A large lake with mountains in the background

Is Everything Made of Water?

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Excuse the bizarre title and bear with me; it’ll make sense in a minute. This is my first Friday Philosophy post, and each week I’m going to be looking at a key idea from a renowned philosopher. We’ll start back in 620BC, which was the approximate birth date of Thales of Miletus, an ancient Greek philosopher considered by many to be the founder of natural science.

Who Was He?

Thales came from the seaport of Miletus in Ionia, which is modern-day Turkey. He is a presocratic philosopher, which as you may be aware is the name given to philosophers who were philosophising before Socrates. We don’t have any of Thales’ writing, but he is referenced in works by Aristotle and Herodotus which is how we know about his thinking.

What’s the Big Idea?

Thales is regarded as the founder of natural science because of the way he speculated about the natural world, and specifically about water. He deduced that because water can be heated to form vapour and frozen to form ice – it can take the form of a solid, a liquid, or a gas – it is therefore the substance underlying all matter in creation. That may not totally make sense to our modern minds, but we can appreciate the depth of insight.

My Reflections

The idea that there is a single underlying principle or substance to the universe is quite profound. It’s interesting that Thales also believed that the mind of the world is God and that God pervades all things.Β His speculations about the natural world led him to adopt these theological positions despite the fact that he was more interested in investigating nature than appealing to the Homeric gods of his contemporaries.

I do believe Thales was onto something. I believe in the omnipresence of God, and that God is both transcendent (beyond) and immanent (within) creation. Perhaps Thales was among the first men on Earth to consider the principle of God’s immanence – an idea that many philosophers and spiritual thinkers have arrived at, including the Apostle Paul, who said of God, “In Him we live and move and have our being” (Acts 17:28).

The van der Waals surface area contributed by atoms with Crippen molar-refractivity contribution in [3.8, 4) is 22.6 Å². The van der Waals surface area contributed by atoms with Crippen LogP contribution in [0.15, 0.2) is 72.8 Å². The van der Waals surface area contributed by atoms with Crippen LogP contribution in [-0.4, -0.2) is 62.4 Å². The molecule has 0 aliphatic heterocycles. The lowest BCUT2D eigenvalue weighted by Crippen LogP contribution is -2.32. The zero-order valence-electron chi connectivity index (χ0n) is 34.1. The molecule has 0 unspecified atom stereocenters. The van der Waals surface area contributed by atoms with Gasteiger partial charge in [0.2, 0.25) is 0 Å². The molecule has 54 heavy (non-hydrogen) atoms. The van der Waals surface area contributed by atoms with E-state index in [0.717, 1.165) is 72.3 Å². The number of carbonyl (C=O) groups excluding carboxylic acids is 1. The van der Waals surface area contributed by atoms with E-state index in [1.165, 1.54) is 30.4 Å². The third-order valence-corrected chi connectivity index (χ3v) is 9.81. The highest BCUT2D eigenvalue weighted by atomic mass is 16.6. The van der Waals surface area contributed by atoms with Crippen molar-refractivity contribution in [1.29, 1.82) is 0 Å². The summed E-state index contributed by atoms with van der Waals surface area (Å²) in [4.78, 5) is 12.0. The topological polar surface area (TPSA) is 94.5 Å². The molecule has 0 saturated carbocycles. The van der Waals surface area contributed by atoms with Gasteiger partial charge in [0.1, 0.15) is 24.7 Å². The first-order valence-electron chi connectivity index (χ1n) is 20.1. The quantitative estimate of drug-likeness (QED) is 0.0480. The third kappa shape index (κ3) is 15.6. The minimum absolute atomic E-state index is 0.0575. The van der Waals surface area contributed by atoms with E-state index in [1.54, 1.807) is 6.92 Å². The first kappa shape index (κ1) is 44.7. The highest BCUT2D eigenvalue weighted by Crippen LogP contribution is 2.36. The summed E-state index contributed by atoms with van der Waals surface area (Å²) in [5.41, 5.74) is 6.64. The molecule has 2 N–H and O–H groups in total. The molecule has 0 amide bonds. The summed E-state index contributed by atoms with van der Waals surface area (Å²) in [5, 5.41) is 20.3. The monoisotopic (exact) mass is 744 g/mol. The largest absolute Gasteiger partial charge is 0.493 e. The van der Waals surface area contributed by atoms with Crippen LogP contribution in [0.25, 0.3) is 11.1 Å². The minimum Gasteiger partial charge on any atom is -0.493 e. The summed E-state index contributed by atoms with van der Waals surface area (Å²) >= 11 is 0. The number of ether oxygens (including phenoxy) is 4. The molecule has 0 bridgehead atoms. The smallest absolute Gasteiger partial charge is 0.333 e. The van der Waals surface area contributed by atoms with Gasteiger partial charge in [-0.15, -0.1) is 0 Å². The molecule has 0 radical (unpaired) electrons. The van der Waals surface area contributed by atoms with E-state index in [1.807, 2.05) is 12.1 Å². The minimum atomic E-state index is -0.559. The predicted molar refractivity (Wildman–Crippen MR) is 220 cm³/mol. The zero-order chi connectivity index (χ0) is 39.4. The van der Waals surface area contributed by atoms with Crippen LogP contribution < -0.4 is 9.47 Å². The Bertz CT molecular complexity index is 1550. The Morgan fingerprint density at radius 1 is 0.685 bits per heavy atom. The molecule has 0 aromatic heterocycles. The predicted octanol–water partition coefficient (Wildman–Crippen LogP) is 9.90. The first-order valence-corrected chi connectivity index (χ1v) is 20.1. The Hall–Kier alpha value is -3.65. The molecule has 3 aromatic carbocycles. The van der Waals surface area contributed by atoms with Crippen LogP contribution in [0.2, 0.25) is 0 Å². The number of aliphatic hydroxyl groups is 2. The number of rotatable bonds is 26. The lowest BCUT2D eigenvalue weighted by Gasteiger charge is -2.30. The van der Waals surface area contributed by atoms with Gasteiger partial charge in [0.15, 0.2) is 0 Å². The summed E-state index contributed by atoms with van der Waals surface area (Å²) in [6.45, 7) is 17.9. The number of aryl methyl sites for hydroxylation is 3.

Next week we’ll be looking at a big idea by another presocratic philosopher, Pythagoras. If you’d like to receive an email for each new post, please consider subscribing. Thank you for reading!

18 comments

  1. Hi Steven!

    I loved this one – you know my interest in science.

    Bacteria can be grown in a petri dish of agar which provides food and water so they are not dependent on a host like viruses are but the host of the virus itself is made of water.

    I found the link below helpful and I hope you don’t mind me pointing it out?

    https://www.britannica.com/topic/immanence-divine-attribute

    Peace and love to you and all your followers,

    Dinos

    Liked by 1 person

  2. I too appreciated learning of Thales. This is probably happenstance, but Miletus, near Ephesus, is the site of the long, poignant blessing-and-farewell (Acts 20) from Paul to the shepherds at Ephesus. I wouldn’t suggest that Paul chose that site because of any history with Thales, but the status of Ephesus in the ancient world is well known, and it’s interesting to think about nonetheless. The Greek world’s philosophies (cf. Paul’s Athens words that you referred to) would have extended in general terms to such a great city.

    As for the history of “immanence,” wouldn’t you say the Hebrews had some of that, too? Some things that come to mind:
    * The story of Jacob’s ladder (“surely the LORD is in this place) and also his wrestling with the man (some level of theophany seems to have been understood).
    * The song of Miriam that indicates a sense of God’s direct intervention and deliverance
    * Many Psalms. Ps. 124, for instance, attributed to David, has the LORD “on our side,” and “our help is in the name of the LORD.” And there’s always Ps. 23.

    Just off the top here, do you feel this is a different kind of faith that does not rise to “immanence” of Thales several hundred years later?

    Liked by 1 person

    1. Hi Brian,

      Many thanks for your thoughtful comment.

      Yes, I agree with your point about immanence. To attribute the idea to Thales as some kind of discovery would probably be misguided. As you suggest, it’s quite likely that Hebrews (and others?) were thinking of these things before the Greek philosophers were. So thank you for pointing that out! I apologise for my lack of historical clarity.

      Peace and blessings,

      Steven

      Like

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